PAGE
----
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Active Reading Strategies Part 1: SQ3R

Many students have found this system helpful for boosting their reading fluency and their performance on the SAT!

What is SQ3R?

The so-called SQ3R study method is a popular system designed to strengthen students’ reading muscles. SQ3R stands for “Survey, Question, Read, Recite, Review” – and one of its greatest benefits is that it helps you understand more of what you’re reading as you’re reading it - the first time.
As a larger methodology, SQ3R can be extended over an entire course, textbook, or semester, but this article focuses on how this step-by-step approach can help you on the SAT Reading Test.

Step 1: Survey

Resist the temptation to jump right into reading the passage. Instead, glance through (or survey) the passage to identify the subject matter, the point of view, and the overall purpose of the passage. This should take no more than two minutes.
  • Read the blurb for context
  • Skim the first sentence of every paragraph.
  • IMPORTANT: Survey the questions, too! Put marks in the margins of the passage if you see questions that mention “paragraph 3” or “lines 11-18”, for example.
  • Circle weird names and big words in the questions

Step 2: Question

Basically, this part is meant to help you get excited about what you’re about to read - if you’re interested in what the passage is about, then you are more likely to grasp the point the author is making the first time you read it. In 30 seconds or less, come up with a couple questions about the passage, for example: What is this passage about? Why does this passage exist? What question is this passage trying to answer?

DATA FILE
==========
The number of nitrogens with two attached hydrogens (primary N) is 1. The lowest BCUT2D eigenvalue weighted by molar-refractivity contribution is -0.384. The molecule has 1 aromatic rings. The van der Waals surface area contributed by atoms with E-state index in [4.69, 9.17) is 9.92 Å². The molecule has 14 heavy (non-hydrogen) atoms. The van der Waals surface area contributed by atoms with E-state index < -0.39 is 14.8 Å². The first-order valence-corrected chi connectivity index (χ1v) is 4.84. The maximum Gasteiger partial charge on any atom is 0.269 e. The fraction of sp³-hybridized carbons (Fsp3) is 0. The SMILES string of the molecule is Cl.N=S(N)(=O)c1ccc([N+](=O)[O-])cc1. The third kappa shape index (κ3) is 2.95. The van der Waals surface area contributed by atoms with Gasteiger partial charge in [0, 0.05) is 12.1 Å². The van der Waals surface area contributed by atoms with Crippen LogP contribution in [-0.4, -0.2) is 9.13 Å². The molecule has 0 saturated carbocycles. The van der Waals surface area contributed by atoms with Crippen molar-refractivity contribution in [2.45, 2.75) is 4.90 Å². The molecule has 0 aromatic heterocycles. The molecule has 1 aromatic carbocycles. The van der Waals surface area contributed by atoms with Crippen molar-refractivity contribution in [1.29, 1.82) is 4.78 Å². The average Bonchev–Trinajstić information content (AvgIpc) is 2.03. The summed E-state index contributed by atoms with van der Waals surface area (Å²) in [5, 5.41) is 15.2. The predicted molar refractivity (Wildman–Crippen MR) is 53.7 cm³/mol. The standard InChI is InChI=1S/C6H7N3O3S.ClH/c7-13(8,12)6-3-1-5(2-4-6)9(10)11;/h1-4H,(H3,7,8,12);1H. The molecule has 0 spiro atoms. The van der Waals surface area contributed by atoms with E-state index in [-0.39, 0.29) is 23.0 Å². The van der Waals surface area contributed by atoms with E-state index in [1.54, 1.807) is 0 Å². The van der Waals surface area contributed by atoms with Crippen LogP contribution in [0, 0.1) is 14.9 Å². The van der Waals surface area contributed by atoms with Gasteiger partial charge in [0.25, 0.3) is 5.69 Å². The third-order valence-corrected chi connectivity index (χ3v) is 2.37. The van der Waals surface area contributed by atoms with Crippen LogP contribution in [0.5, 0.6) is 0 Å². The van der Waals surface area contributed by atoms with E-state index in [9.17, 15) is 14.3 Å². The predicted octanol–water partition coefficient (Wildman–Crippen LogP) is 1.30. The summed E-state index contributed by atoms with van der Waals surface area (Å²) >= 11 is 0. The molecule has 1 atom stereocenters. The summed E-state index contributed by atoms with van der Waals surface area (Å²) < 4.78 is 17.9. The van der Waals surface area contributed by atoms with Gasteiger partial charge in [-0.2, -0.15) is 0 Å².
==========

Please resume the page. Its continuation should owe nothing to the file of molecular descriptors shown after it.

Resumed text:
Step 3: Read (R1)

Start reading the passage – actively.
  • Is the author supporting an idea? Circle a word or phrase and put a plus ( + ) in the margin next to it!
  • Is the author rejecting an idea? Circle the phrase and write a minus () next to it!
  • Is something surprising (to you or to the author or to a character/researcher mentioned in the text)? Circle or underline the thing and put an exclamation point ( ! ) next to it!
  • Is something confusing (either to you or to the author or to somebody mentioned in the text)? Write a question mark! (?)
  • Circle “the But”! Contrast words (eg: although, not, but, yet, however, nevertheless, in fact, etc...) signal a shift in the author’s argument, which is always important to pay attention to. Circling them is fun! – and it helps your brain pay better attention.
  • Circle "the And"! Continuation words (because, since, therefore, and, additionally, etc...) signal that the author is about to emphasize or restate an important part of the argument. The same is true for semicolons! ( ; ) Pay attention to these!
Top tip: The most important claims and conclusions are usually found in the first and last sentences of a paragraph. On your first read-through, pay more attention to the bones of the passage, and less attention to the evidence that backs up those claims and conclusions. If you understand the structure of the passage first, you’ll know where to find the supporting evidence you need if and when you are asked about it.